Margaret Barton-Fumo, who has interviewed an illustrious coterie of renowned international auteurs throughout her career (including genre stalwarts like Brian De Palma and idiosyncratic provocateurs such as Andrzej Zulawski and Alejandro Jodorowsky) as well as contributed to Film Comment since 2006, edits a marvelous and comprehensive portrait of the famed Dutch director in Paul Verhoeven: Interviews.
Paul Verhoeven, the most prolific and renowned director from the Netherlands, who single-handedly made his country’s film industry notable thanks to a string of lauded hits in the late 1970s (particularly the Oscar nominated Turkish Delight), famously segued into a commercially successful Hollywood career thanks to his sci-fi hits like Robocop (1987) and Total Recall (1990), before controversial, boundary crossing adult thrillers Basic Instinct (1992) and Showgirls (1995) began a slow progression back to his native Netherlands in 2006 with Black Book. Beginning with early interviews in 1968 concerning a controversial documentary Verhoeven shot about the leader of the NSB (the 1930’s Dutch pro-fascist party), Barton-Fumo covers every major project and period until the post-production of his award-winning comeback title, Elle, which starred Isabelle Huppert.
Famous for his ongoing fascination with Jesus Christ, as well as for holding an advanced degree in mathematics and physics, Verhoeven’s charming pragmatism when it comes to views on sexuality and religion are refreshingly apparent from his early film days in the late 1960s. Likewise, Verhoeven’s segue into narrative form with the 1969 television series Floris, which brought the director in contact with leading man Rutger Hauer, who would appear in all his films until their famed falling out on the set of 1985’s Flesh+Blood, fashions his early days into an intriguing bildungsroman of a prolific talent.
Verhoeven’s falling out with Hauer and his ascension in Hollywood, which was delayed thanks to the controversy in the Netherlands over the ill-received 1980’s Spetters (read review), are candidly outlined in Verhoeven’s forthcoming exchanges. Tidbits about his love/hate relationship with Sharon Stone on the set of Basic Instinct, and the media fall-out of both Showgirls and Starship Troopers (1997) show a daring and ambitious director who consistently presented mainstream minded art-house ideas in packages well-ahead of their time.
Barton-Fumo also provides interview material featuring Elizabeth Berkley published prior to the release of Showgirls. Several failed or abandoned projects Verhoeven worked on throughout his career are also discussed vividly, including the ill-fated Crusades project which was supposed to reunite Verhoeven with Arnold Schwarzenegger (countless others which have been bandied about over the past decade don’t get any sort of mention, such as The Surrogate, which once had Halle Berry attached, or Eternal).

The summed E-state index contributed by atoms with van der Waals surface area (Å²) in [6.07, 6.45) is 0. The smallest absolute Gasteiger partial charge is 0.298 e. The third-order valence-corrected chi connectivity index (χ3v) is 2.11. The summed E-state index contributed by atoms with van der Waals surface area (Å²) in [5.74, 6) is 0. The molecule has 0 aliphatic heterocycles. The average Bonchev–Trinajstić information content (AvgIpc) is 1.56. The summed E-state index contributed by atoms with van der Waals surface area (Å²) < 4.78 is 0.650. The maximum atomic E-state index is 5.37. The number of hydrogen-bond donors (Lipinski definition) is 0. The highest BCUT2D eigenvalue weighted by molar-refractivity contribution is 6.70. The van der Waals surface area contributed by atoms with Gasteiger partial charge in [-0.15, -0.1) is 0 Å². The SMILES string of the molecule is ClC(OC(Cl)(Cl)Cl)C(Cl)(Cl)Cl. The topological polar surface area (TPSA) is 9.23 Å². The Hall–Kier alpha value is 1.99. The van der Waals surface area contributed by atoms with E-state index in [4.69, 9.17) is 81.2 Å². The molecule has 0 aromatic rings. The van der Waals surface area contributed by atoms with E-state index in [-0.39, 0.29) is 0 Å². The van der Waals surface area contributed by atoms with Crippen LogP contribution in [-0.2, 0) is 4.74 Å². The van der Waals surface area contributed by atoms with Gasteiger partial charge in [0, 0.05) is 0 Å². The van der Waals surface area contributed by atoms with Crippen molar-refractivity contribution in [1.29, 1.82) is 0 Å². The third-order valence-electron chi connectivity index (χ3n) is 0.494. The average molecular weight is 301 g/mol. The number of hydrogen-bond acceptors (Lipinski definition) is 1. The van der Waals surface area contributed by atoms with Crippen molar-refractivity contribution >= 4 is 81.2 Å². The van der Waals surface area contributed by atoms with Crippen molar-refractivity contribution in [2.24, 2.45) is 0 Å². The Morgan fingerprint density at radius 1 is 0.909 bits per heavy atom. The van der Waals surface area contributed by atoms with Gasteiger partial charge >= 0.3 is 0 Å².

Three decades after Verhoeven became a major Hollywood icon, all his English language films sans Flesh+Blood and Hollow Man, have been remade (Robocop and Total Recall were both unsuccessfully rebooted, while 2018 saw Neill Blomkamp takes the reigns of another remake of the former), or spawned sequels (Basic Instinct, Showgirls, and Starship Troopers have all received the sequel treatment), and all provide interesting points of comparison to the original titles.
Also of note, readers may want to more fully explore some of Verhoeven’s tangential projects, such as 2012’s Tricked, which was the product of the Entertainment Experience, wherein a crowd of competing writers assembled the film’s narrative, and his 2008 biography The Real Jesus of Nazareth.
While readers may be familiar with Verhoeven’s Hollywood films, or perhaps the countless derivative formulations they’ve spawned, it might be helpful for readers to first revisit his early Dutch titles. His 1971 debut Business is Business (aka Diary of a Hooker) might be hard to come by, but his next five titles can be tracked down (with several in need of new restorations, particularly Turkish Delight and Soldier of Orange). Kino Lorber has recently re-leased the infamous Spetters, but it might be of interest for aficionados to track down Katie Tippel, which Verhoeven remains highly critical of, and the moody erotic thriller The 4th Man, which is a fantastic exercise template for what he would later accomplish with Basic Instinct.
Barton-Fumo’s extensively curated list of chronological interviews manages to paint a rough composite of Verhoeven’s favored obsessions, such as frank depictions of human sexual behavior, his membership in the exclusive Westar Institute (of which he is the only non-theologian) and his formative childhood experiences growing up in WWII Nazi-occupied Hague.
Certain chapters of his career tend to feel a bit overlooked, particularly 1990’s Total Recall. At the same time, one wishes more had been included on the aftermath of Elle, which saw Verhoeven premiere at the 2016 Cannes Film Festival to rave reviews, and eventually earn multiple Golden Globe and Oscar nominations in the US (including a Golden Globe win and Oscar nod for Isabelle Huppert). The film’s success has led to what looks like the European leg of Verhoeven’s resume, announcing future collaborations with producer Said Ben Said, including a planned war film on the French resistance currently known by working title Lyon 1943. As of mid-2018, Verhoeven has gone into production on Benedetta, starring Virginie Efira, depicting the life of infamous lesbian nun Sister Benedetta Carlini, adapted from Judith C. Brown’s Immodest Acts. That film was tipped to be among the competition titles for the 2020 edition of the currently postponed Cannes Film Festival.